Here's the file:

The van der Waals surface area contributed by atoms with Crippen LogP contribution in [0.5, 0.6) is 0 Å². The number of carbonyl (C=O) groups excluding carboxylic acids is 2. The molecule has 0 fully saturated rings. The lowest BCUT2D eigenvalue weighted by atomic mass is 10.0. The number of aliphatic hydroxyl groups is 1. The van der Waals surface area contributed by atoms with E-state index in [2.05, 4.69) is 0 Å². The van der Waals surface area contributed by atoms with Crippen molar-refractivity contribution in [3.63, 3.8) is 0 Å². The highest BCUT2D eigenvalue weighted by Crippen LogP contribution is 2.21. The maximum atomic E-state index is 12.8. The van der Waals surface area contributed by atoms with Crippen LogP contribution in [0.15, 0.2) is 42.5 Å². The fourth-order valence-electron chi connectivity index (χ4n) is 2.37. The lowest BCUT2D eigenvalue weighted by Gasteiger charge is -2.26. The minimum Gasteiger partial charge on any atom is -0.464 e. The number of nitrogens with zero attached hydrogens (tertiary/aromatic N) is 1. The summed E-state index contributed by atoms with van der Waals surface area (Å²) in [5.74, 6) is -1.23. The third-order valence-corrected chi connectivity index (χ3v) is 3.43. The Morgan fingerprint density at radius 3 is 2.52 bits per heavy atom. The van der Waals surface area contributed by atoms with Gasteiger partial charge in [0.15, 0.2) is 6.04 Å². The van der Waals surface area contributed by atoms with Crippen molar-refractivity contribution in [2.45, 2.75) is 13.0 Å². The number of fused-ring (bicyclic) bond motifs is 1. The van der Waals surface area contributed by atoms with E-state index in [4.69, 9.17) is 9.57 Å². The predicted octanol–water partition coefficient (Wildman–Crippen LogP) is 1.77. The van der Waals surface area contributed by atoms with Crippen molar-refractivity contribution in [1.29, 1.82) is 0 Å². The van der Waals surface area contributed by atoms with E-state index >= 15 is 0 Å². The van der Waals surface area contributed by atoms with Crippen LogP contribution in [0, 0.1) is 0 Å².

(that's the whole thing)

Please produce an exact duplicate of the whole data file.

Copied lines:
The van der Waals surface area contributed by atoms with Crippen LogP contribution in [0.5, 0.6) is 0 Å². The number of carbonyl (C=O) groups excluding carboxylic acids is 2. The molecule has 0 fully saturated rings. The lowest BCUT2D eigenvalue weighted by atomic mass is 10.0. The number of aliphatic hydroxyl groups is 1. The van der Waals surface area contributed by atoms with E-state index in [2.05, 4.69) is 0 Å². The van der Waals surface area contributed by atoms with Crippen molar-refractivity contribution in [3.63, 3.8) is 0 Å². The highest BCUT2D eigenvalue weighted by Crippen LogP contribution is 2.21. The maximum atomic E-state index is 12.8. The van der Waals surface area contributed by atoms with Crippen LogP contribution in [0.15, 0.2) is 42.5 Å². The fourth-order valence-electron chi connectivity index (χ4n) is 2.37. The lowest BCUT2D eigenvalue weighted by Gasteiger charge is -2.26. The minimum Gasteiger partial charge on any atom is -0.464 e. The number of nitrogens with zero attached hydrogens (tertiary/aromatic N) is 1. The summed E-state index contributed by atoms with van der Waals surface area (Å²) in [5.74, 6) is -1.23. The third-order valence-corrected chi connectivity index (χ3v) is 3.43. The Morgan fingerprint density at radius 3 is 2.52 bits per heavy atom. The van der Waals surface area contributed by atoms with Gasteiger partial charge in [0.15, 0.2) is 6.04 Å². The van der Waals surface area contributed by atoms with Crippen molar-refractivity contribution in [2.45, 2.75) is 13.0 Å². The number of fused-ring (bicyclic) bond motifs is 1. The van der Waals surface area contributed by atoms with E-state index in [4.69, 9.17) is 9.57 Å². The predicted octanol–water partition coefficient (Wildman–Crippen LogP) is 1.77. The van der Waals surface area contributed by atoms with Crippen molar-refractivity contribution in [1.29, 1.82) is 0 Å². The van der Waals surface area contributed by atoms with E-state index >= 15 is 0 Å². The van der Waals surface area contributed by atoms with Crippen LogP contribution in [0, 0.1) is 0 Å².